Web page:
The WC chicken possessed lower psychrotrophic bacterial counts (1.05 log CFU/g) pre-fabrication than the AC chicken (2.12 log CFU/g), indicating WC may remove a portion of the psychrotrophic bacteria. No difference in mesophilic bacterial counts was observed, however, between the two treatments for pre-fabrication samples. The WC chicken and AC chicken, regardless of fabrication type, reached the end of shelf life (7 log CFU/g) at 14 days. The BL samples, regardless of chilling method, had lower total microbial counts throughout storage and display than the BI samples, because the removal of the skin physically removed the general microbial population as well. On average, WC chicken gained 5 percent of its pre-chilling weight while AC chicken lost 1.6 percent. In terms of objective color, the a* and b* values were higher for AC breast, suggesting that AC breast was more red and yellow than WC breast through the display time. Chilling method did not have an impact on subjective color measurement. During phase 1, untrained panelists considered the color of BL chicken breasts more desirable than the BI breasts. During phase 2, regardless of chilling method or fabrication type, the desirability of color by untrained panelists decreased as display time increased.
The results indicate chilling method had a minimal impact on the shelf life in terms of the microbial counts. Both AC and WC breast reached the end of shelf life at the same time when the microbial population reached to 107 CFU/g as the indication of microbial spoilage. After chilling, WC breast had lower bacteria counts. But for this study, only one batch of chicken carcasses were chilled in a tank of fresh water, which may not reflect commercial settings, where multiple batches of carcasses would be cooled using the same water. Additionally, the use of antimicrobials in the water for WC is common a practice. For this study, no antimicrobials were added to the water. The reuse of the water to chill multiple batches of carcasses and the addition of antimicrobials could potentially yield different microbial results. In our study, AC chicken breast tended to be more yellow-based on objective color measurement. This color difference could be caused by the evaporative moisture loss drying the surface of the chicken. Consumers during phase 1 may have found the BL chicken breast to be more desirable due to the skin being removed. Because yellow is not the dominant color of the chicken breast, the removal of the skin may have made this harder for consumers to discern the difference in yellow between boneless breast.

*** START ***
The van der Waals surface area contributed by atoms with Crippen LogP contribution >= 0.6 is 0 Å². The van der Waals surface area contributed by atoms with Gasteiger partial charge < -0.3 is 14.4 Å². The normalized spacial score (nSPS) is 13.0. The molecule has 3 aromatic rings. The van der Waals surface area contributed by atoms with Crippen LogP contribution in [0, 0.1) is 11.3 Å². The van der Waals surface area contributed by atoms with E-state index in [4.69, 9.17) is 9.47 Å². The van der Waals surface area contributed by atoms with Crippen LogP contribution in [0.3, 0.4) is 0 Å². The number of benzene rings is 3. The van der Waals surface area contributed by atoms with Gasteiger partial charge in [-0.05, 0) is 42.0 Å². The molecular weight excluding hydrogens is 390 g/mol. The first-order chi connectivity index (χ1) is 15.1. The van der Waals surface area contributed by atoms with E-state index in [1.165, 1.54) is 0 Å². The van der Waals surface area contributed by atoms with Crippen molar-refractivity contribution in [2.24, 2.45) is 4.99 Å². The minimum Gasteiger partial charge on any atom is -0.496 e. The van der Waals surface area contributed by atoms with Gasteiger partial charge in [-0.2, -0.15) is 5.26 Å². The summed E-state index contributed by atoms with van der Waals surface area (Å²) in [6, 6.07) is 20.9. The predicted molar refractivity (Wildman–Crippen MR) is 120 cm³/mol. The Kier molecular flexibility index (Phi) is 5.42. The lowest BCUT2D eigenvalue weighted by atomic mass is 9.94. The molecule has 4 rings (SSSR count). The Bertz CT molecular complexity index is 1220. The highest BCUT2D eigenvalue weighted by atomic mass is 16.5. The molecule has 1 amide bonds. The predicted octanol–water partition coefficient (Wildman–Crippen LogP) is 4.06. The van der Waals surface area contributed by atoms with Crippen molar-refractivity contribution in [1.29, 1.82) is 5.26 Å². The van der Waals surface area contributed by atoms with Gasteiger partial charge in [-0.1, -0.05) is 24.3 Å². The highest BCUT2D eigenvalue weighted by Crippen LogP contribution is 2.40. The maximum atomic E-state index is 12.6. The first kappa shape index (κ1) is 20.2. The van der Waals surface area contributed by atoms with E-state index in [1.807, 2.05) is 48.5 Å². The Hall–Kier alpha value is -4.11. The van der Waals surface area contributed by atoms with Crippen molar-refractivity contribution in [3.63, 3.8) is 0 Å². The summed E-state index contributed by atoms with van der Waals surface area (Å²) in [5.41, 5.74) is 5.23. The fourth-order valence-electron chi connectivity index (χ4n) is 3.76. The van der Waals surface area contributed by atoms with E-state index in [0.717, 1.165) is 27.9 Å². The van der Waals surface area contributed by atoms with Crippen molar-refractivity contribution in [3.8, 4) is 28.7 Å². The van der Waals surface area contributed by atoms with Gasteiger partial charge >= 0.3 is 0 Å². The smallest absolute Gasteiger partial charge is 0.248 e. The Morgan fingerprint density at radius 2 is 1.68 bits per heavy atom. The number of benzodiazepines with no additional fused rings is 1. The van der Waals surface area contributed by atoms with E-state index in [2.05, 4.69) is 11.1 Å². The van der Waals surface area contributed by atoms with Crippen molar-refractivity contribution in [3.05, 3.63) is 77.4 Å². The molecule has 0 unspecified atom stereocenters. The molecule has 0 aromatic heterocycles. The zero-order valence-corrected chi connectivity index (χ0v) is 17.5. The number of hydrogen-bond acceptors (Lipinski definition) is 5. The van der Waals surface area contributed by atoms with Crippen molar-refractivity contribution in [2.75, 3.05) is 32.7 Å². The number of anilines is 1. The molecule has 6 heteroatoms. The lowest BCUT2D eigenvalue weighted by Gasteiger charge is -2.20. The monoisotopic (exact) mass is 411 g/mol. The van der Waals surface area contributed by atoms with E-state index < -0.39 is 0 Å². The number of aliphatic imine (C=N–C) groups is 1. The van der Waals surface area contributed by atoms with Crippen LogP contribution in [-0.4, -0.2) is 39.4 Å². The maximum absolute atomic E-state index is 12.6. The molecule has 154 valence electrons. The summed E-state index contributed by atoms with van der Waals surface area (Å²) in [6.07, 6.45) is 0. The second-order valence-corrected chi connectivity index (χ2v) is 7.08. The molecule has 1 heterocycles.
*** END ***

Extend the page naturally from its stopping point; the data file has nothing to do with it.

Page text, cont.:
Based on this study, there is a potential for U.S. producers to move from WC to AC method from a microbial standpoint because chilling had a minimal impact on shelf life; however, there are many other factors that must be considered to determine the viability of this production shift and further research is needed. Factors such as resource and energy expenditure still need to be evaluated as well as determining the cost and economic viability associated with a change in chilling systems. Further research needs to evaluate the reuse of water in chilling multiple batches, the incorporation of antimicrobials and comparison with other novel chilling methods such as evaporative air chilling. NP